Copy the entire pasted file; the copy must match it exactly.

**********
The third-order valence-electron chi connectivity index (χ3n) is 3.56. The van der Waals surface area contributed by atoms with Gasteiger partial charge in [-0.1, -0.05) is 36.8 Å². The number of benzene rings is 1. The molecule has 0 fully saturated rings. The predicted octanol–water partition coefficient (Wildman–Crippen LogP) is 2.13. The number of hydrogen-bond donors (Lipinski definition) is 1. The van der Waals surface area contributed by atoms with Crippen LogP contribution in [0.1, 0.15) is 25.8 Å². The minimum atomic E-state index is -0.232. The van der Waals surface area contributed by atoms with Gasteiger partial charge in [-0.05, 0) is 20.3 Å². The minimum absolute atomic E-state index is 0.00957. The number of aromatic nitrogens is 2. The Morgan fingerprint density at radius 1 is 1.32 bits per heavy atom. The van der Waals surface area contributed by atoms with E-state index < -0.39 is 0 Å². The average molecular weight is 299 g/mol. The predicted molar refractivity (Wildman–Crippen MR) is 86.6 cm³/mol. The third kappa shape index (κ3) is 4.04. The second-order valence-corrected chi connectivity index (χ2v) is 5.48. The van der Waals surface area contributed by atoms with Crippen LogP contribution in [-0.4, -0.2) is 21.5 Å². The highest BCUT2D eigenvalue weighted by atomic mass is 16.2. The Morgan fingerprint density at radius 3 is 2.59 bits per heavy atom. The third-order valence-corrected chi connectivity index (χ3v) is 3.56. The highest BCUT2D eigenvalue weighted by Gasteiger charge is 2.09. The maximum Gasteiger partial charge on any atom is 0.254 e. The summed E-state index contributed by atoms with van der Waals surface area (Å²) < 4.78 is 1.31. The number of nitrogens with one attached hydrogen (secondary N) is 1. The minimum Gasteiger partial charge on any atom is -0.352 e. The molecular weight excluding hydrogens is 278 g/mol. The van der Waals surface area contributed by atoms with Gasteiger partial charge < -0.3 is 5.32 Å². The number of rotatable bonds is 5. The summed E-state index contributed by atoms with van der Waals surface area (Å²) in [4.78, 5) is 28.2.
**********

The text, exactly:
The third-order valence-electron chi connectivity index (χ3n) is 3.56. The van der Waals surface area contributed by atoms with Gasteiger partial charge in [-0.1, -0.05) is 36.8 Å². The number of benzene rings is 1. The molecule has 0 fully saturated rings. The predicted octanol–water partition coefficient (Wildman–Crippen LogP) is 2.13. The number of hydrogen-bond donors (Lipinski definition) is 1. The van der Waals surface area contributed by atoms with Crippen LogP contribution in [0.1, 0.15) is 25.8 Å². The minimum atomic E-state index is -0.232. The van der Waals surface area contributed by atoms with Gasteiger partial charge in [-0.05, 0) is 20.3 Å². The minimum absolute atomic E-state index is 0.00957. The number of aromatic nitrogens is 2. The Morgan fingerprint density at radius 1 is 1.32 bits per heavy atom. The van der Waals surface area contributed by atoms with E-state index < -0.39 is 0 Å². The average molecular weight is 299 g/mol. The predicted molar refractivity (Wildman–Crippen MR) is 86.6 cm³/mol. The third kappa shape index (κ3) is 4.04. The second-order valence-corrected chi connectivity index (χ2v) is 5.48. The van der Waals surface area contributed by atoms with Crippen LogP contribution in [-0.4, -0.2) is 21.5 Å². The highest BCUT2D eigenvalue weighted by atomic mass is 16.2. The Morgan fingerprint density at radius 3 is 2.59 bits per heavy atom. The third-order valence-corrected chi connectivity index (χ3v) is 3.56. The highest BCUT2D eigenvalue weighted by Gasteiger charge is 2.09. The maximum Gasteiger partial charge on any atom is 0.254 e. The summed E-state index contributed by atoms with van der Waals surface area (Å²) < 4.78 is 1.31. The number of nitrogens with one attached hydrogen (secondary N) is 1. The minimum Gasteiger partial charge on any atom is -0.352 e. The molecular weight excluding hydrogens is 278 g/mol. The van der Waals surface area contributed by atoms with Gasteiger partial charge < -0.3 is 5.32 Å². The number of rotatable bonds is 5. The summed E-state index contributed by atoms with van der Waals surface area (Å²) in [4.78, 5) is 28.2.